When A.G. Lafley was named CEO of Procter & Gamble  during the summer of 2000, the task of turning the organization around looked overwhelming. The price of a share in the consumer packaged goods giant had declined by nearly 55% in just two months. The company was missing revenue and profit targets as it learned to grapple with the Internet and new global competitors. To remain the world's preeminent maker of useful stuff for the house, P&G needed to make a lot of changes very quickly. Lafley saw design as being central to P&G's transformation. Design promised to unleash the creativity of the organization and find new ways to unlock value that a marketing-driven company might not have discovered. To lead the charge, Lafley appointed Claudia Kotchka as the company's first-ever VP for design strategy and innovation in 2002. Her job was remarkably ambitious: Make innovation happen at P&G.
And she did. In her nine years in the role, Claudia up-ended the status quo  in P&G's product development process. She placed designers within the company's many business units so they could shape strategy directly instead of just designing how products looked. She educated businesspeople in the company about the strategic impact design could have. She formed a board of leading external design experts who offered guidance for how to make P&G into a world-class design organization. Over time, her efforts have P&G to once again become one of the most innovative companies on earth. Between 2000 and 2008, revenue more than doubled from $40 billion to $83 billion, while earnings took a gigantic leap from $2.5 billion to more than $12 billion. This growth is the kind of performance one expects from an IT company or a firm operating in an emerging market. Not a 200-year-old soap company based in Cincinnati, Ohio.
Claudia's success has been celebrated in many corners as a triumph of design thinking. Though its definition varies depending on who you ask, most of its proponents (including many at P&G) agree that design thinking is any process that applies the methods of industrial designers to problems beyond how a product should look. My mentor at Stanford, Rolf Faste, did more than anyone to define the term and express the unique role that designers could play in making pretty much everything. Not just products, but services, experiences, and presumably finance, education, and government, as well. By this standard, what Claudia achieved at P&G is perhaps the most impressive accomplishment of design thinking's relatively recent heritage. She took what she knew about design and applied it to a broad array of problems faced by one of the world's largest corporations. On the face of it, Claudia's tenure at P&G is a testament to the power of thinking like a designer.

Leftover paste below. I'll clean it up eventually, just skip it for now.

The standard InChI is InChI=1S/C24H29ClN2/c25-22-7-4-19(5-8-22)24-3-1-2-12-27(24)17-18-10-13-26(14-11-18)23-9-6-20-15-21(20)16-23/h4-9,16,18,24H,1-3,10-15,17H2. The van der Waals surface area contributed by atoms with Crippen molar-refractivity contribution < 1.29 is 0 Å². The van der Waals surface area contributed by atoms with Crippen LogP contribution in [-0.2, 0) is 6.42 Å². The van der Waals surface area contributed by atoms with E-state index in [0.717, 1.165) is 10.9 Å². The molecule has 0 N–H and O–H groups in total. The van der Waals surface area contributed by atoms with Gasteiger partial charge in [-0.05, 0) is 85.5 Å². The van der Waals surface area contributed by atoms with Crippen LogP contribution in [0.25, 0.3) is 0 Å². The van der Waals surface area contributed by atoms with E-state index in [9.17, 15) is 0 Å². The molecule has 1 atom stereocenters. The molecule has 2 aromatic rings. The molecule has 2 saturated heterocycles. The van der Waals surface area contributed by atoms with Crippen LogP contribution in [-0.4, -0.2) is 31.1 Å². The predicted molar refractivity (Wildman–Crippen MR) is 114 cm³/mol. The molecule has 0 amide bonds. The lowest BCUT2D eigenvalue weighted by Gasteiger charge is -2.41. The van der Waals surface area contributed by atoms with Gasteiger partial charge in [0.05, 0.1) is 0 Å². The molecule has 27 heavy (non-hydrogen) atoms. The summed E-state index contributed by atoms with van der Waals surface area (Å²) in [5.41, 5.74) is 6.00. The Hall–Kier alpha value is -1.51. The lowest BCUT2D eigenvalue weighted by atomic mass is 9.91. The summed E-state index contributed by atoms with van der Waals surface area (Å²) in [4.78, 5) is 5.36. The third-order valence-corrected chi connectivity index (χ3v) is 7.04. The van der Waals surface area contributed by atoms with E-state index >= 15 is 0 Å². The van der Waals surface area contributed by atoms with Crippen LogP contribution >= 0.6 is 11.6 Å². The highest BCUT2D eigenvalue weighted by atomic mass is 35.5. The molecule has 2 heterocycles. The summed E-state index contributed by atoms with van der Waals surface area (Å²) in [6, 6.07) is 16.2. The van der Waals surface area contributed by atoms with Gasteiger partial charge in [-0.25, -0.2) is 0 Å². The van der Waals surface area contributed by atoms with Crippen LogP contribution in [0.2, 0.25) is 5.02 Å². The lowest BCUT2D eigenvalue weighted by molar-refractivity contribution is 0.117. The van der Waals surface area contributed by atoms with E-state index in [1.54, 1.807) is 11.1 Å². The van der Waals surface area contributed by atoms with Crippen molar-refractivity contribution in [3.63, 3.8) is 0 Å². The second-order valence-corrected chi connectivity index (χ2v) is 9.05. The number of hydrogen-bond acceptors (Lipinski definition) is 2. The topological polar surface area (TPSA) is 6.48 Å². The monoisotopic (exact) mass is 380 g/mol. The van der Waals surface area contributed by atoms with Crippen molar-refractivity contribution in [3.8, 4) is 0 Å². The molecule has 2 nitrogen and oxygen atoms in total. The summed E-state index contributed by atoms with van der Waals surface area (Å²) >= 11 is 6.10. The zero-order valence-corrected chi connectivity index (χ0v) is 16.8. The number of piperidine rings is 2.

Here's the problem: Claudia Kotchka isn't a designer. She's an accountant by training. And she spent most of her career working in marketing. It would be hard to envision a business executive with a more traditional background. While Claudia's success makes a great case study for the triumph of a designer finally being brought into the conversation, it's just not true. And it calls into question whether design thinking is really the missing ingredient in innovation.
Indeed, the real power of Claudia's story is that she isn't a designer. I see this phenomenon all the time: accounts who lead a design revolution, former journalists who manage a technology lab, even doctors who become agents of organizational change. All of these cases suggest that something bigger is going on, more powerful than the adoption of a single school of thought. The secret isn't design thinking, it's "hybrid thinking": the conscious blending of different fields of thought to discover and develop opportunities that were previously unseen by the status quo. Claudia's lack of experience as a designer didn't make her a weaker proponent of design, it made her a stronger one. She immersed herself in design thinking and then merged it with her experiences in accountant thinking, marketing thinking, and several more besides. To walk away concluding that design thinking is what makes P&G great would be like going to the movies and concluding that Indiana Jones is a great hero because he always wears a hat.